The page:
不分国界的责任

美国剑桥—据说已有130,000多人在叙利亚内战中丧生。联合国的暴行报告、互联网上关于袭击平民的图片以及流离失所的难民的口述让我们揪心。但我们可以做些什么呢?又由谁来做呢?

最近,加拿大学者型政治家迈克尔·伊格纳提夫(Michael Ignatieff)敦促美国总统奥巴马在叙利亚设置禁飞区,但俄罗斯几乎肯定会否决这一措施合法化所必须的联合国安理会决议。伊格纳提夫认为,如果放任叙利亚总统巴沙尔·阿萨德继续统治,他的部队将击溃省下的逊尼派起义军——至少现在是如此,而仇恨会蔓延,流血终将再次发生。

在一篇类似的文章中,专栏作家托马斯·弗里德曼(Thomas Friedman)从了美国最近在中东的经验中总结了几个要点。首先,美国人对中东国家的社会和政治复杂性所知甚少。其次,美国可以停止坏事的发生(要付出很大的代价),但好事是不会自己发生的。第三,当美国试图让这些国家发生好事时,就要承担解决这些国家问题的责任的风险。

To continue reading, please log in or enter your email address.

Registration is quick and easy and requires only your email address. If you already have an account with us, please log in. Or subscribe now for unlimited access.

required

Log in

http://prosyn.org/D0sqRhq/zh;
  1. Television sets showing a news report on Xi Jinping's speech Anthony Wallace/Getty Images

    Empowering China’s New Miracle Workers

    China’s success in the next five years will depend largely on how well the government manages the tensions underlying its complex agenda. In particular, China’s leaders will need to balance a muscular Communist Party, setting standards and protecting the public interest, with an empowered market, driving the economy into the future.

  2. United States Supreme Court Hisham Ibrahim/Getty Images

    The Sovereignty that Really Matters

    The preference of some countries to isolate themselves within their borders is anachronistic and self-defeating, but it would be a serious mistake for others, fearing contagion, to respond by imposing strict isolation. Even in states that have succumbed to reductionist discourses, much of the population has not.

  3.  The price of Euro and US dollars Daniel Leal Olivas/Getty Images

    Resurrecting Creditor Adjustment

    When the Bretton Woods Agreement was hashed out in 1944, it was agreed that countries with current-account deficits should be able to limit temporarily purchases of goods from countries running surpluses. In the ensuing 73 years, the so-called "scarce-currency clause" has been largely forgotten; but it may be time to bring it back.

  4. Leaders of the Russian Revolution in Red Square Keystone France/Getty Images

    Trump’s Republican Collaborators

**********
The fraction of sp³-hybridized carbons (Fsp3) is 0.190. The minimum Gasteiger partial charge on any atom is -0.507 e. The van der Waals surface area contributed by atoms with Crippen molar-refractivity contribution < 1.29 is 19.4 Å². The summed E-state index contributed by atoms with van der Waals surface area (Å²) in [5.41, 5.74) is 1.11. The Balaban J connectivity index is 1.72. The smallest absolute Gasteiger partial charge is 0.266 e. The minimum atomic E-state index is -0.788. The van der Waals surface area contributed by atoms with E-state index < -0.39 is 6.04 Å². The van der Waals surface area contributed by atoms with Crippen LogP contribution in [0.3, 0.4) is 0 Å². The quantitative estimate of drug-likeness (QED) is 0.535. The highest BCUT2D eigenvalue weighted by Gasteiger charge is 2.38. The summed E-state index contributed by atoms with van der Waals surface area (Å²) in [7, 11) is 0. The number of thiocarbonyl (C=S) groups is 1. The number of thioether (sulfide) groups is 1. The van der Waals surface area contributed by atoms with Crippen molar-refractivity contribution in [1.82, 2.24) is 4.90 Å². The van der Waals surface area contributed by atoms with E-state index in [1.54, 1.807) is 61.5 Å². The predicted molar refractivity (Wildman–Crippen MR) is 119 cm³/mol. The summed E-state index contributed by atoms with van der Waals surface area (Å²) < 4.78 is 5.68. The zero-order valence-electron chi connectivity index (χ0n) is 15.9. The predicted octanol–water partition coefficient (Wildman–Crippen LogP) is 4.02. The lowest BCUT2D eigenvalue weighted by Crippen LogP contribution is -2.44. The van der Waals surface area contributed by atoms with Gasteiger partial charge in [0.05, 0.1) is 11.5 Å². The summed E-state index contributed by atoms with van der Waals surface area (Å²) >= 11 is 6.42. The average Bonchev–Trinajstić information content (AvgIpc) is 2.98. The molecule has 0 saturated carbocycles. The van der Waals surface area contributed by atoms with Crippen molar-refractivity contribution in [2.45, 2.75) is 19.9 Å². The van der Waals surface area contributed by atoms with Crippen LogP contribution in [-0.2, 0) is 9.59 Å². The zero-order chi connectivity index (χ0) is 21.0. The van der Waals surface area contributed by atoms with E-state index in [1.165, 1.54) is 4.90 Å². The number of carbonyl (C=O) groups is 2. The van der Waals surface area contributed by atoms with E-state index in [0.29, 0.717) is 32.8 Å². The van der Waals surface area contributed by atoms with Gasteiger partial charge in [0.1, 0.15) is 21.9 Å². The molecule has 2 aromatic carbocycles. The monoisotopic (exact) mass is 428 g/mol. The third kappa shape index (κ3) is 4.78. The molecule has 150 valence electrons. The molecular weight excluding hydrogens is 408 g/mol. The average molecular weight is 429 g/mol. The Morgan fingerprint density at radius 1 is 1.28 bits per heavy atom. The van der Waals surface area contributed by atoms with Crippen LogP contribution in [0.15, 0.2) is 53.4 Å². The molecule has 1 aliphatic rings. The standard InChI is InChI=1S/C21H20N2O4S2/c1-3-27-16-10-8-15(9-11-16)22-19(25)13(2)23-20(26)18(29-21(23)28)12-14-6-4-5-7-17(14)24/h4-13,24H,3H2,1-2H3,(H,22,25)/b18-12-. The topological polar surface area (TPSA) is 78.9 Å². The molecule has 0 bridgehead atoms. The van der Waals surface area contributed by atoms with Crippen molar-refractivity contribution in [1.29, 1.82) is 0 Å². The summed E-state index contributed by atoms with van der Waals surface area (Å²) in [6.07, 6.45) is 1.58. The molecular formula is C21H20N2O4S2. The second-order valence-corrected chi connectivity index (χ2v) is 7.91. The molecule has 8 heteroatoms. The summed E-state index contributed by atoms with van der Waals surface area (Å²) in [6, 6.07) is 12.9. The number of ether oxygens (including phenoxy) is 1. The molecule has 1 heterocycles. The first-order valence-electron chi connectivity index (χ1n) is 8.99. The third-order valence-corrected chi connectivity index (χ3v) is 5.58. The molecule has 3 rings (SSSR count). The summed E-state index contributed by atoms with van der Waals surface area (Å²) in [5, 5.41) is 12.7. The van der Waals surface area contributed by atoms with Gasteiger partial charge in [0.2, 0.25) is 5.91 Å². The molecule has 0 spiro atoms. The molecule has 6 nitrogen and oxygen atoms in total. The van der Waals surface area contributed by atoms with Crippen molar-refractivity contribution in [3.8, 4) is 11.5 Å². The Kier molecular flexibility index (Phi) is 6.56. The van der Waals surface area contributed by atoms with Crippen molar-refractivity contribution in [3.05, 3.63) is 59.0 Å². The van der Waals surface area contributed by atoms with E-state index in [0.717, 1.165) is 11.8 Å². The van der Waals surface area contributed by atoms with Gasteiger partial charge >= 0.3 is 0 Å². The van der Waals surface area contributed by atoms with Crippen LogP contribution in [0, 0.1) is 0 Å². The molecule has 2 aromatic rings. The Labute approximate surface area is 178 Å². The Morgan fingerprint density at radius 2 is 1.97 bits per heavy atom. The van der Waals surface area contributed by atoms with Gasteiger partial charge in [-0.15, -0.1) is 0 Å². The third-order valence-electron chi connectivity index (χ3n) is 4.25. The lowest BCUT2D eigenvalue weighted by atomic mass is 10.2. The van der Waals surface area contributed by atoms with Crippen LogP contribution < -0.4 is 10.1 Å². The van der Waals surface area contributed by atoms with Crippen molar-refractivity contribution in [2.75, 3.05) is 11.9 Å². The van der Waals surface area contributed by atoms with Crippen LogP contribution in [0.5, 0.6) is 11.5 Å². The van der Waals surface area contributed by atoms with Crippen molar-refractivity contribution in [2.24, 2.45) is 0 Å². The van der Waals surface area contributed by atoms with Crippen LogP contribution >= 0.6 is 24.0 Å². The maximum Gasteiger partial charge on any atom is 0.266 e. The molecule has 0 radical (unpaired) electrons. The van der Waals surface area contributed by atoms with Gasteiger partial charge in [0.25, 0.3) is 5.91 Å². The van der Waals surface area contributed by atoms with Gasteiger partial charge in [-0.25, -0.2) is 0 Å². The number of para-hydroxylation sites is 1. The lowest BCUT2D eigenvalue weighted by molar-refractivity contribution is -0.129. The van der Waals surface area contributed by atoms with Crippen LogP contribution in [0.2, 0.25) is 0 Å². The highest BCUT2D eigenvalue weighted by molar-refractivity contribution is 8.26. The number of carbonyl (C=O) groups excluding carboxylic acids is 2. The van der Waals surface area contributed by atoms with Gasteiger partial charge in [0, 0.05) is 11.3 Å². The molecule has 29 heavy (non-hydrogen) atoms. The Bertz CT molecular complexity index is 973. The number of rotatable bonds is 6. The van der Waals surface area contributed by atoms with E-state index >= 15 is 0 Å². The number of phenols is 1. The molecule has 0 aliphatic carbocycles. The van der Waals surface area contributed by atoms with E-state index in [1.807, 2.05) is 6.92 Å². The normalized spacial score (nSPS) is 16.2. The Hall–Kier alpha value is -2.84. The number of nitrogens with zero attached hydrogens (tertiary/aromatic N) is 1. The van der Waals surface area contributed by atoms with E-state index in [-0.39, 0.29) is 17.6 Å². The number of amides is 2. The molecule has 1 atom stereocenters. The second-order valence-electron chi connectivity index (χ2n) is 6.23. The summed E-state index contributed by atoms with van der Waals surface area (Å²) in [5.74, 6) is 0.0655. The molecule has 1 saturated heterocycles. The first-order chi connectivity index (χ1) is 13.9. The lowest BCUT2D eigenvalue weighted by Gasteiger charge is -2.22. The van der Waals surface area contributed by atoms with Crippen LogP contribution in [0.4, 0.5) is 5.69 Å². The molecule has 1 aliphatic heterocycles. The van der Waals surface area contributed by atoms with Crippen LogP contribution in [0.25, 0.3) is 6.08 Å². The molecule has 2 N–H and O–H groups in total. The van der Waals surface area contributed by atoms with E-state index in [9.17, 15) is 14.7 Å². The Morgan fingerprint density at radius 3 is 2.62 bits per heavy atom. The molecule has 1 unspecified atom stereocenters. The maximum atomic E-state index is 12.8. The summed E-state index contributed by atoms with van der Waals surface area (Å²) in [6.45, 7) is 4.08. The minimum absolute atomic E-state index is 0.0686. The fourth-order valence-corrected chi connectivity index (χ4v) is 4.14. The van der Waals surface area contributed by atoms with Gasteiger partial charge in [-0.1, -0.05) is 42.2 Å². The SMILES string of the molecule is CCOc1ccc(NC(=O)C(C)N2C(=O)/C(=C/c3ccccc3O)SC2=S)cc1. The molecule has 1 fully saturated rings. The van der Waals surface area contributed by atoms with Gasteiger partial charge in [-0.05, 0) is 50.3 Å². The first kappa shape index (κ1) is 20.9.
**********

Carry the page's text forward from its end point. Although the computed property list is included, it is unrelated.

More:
Republican leaders have a choice: they can either continue to collaborate with President Donald Trump, thereby courting disaster, or they can renounce him, finally putting their country’s democracy ahead of loyalty to their party tribe. They are hardly the first politicians to face such a decision.

  5. Angela Merkel, Theresa May and Emmanuel Macron John Thys/Getty Images

    How Money Could Unblock the Brexit Talks

    With talks on the UK's withdrawal from the EU stalled, negotiators should shift to the temporary “transition” Prime Minister Theresa May officially requested last month. Above all, the negotiators should focus immediately on the British budget contributions that will be required to make an orderly transition possible.

  6. Ksenia Sobchak Mladlen Antonov/Getty Images

    Is Vladimir Putin Losing His Grip?

    In recent decades, as President Vladimir Putin has entrenched his authority, Russia has seemed to be moving backward socially and economically. But while the Kremlin knows that it must reverse this trajectory, genuine reform would be incompatible with the kleptocratic character of Putin’s regime.

  7. Right-wing parties hold conference Thomas Lohnes/Getty Images

    Rage Against the Elites

    • With the advantage of hindsight, four recent books bring to bear diverse perspectives on the West’s current populist moment. 
    • Taken together, they help us to understand what that moment is and how it arrived, while reminding us that history is contingent, not inevitable


    Global Bookmark

    Distinguished thinkers review the world’s most important new books on politics, economics, and international affairs.

  8. Treasury Secretary Steven Mnuchin Bill Clark/Getty Images

    Don’t Bank on Bankruptcy for Banks

    As a part of their efforts to roll back the 2010 Dodd-Frank Act, congressional Republicans have approved a measure that would have courts, rather than regulators, oversee megabank bankruptcies. It is now up to the Trump administration to decide if it wants to set the stage for a repeat of the Lehman Brothers collapse in 2008.